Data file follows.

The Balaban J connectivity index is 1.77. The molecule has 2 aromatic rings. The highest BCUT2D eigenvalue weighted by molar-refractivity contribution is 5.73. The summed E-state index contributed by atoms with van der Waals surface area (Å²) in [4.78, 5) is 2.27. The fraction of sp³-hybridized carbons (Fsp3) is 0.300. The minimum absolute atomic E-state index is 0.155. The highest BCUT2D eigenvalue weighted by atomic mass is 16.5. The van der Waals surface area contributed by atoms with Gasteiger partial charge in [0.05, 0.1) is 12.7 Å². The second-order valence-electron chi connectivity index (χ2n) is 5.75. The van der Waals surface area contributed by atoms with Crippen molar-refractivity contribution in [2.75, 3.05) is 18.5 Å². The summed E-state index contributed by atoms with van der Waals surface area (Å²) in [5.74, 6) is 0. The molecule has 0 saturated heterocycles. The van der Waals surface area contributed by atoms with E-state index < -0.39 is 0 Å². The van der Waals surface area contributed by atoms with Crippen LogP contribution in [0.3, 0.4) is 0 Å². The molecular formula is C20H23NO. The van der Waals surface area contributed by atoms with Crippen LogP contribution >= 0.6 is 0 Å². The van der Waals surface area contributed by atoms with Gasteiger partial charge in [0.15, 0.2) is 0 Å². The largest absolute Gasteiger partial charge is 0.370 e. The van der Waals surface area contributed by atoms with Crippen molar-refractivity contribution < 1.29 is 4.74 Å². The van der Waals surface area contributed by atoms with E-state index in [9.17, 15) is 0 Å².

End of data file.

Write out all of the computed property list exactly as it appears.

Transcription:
The Balaban J connectivity index is 1.77. The molecule has 2 aromatic rings. The highest BCUT2D eigenvalue weighted by molar-refractivity contribution is 5.73. The summed E-state index contributed by atoms with van der Waals surface area (Å²) in [4.78, 5) is 2.27. The fraction of sp³-hybridized carbons (Fsp3) is 0.300. The minimum absolute atomic E-state index is 0.155. The highest BCUT2D eigenvalue weighted by atomic mass is 16.5. The van der Waals surface area contributed by atoms with Gasteiger partial charge in [0.05, 0.1) is 12.7 Å². The second-order valence-electron chi connectivity index (χ2n) is 5.75. The van der Waals surface area contributed by atoms with Crippen molar-refractivity contribution in [2.75, 3.05) is 18.5 Å². The summed E-state index contributed by atoms with van der Waals surface area (Å²) in [5.74, 6) is 0. The molecule has 0 saturated heterocycles. The van der Waals surface area contributed by atoms with E-state index < -0.39 is 0 Å². The van der Waals surface area contributed by atoms with Crippen LogP contribution in [0.3, 0.4) is 0 Å². The molecular formula is C20H23NO. The van der Waals surface area contributed by atoms with Crippen LogP contribution >= 0.6 is 0 Å². The van der Waals surface area contributed by atoms with Gasteiger partial charge in [0.15, 0.2) is 0 Å². The largest absolute Gasteiger partial charge is 0.370 e. The van der Waals surface area contributed by atoms with Crippen molar-refractivity contribution < 1.29 is 4.74 Å². The van der Waals surface area contributed by atoms with E-state index in [9.17, 15) is 0 Å².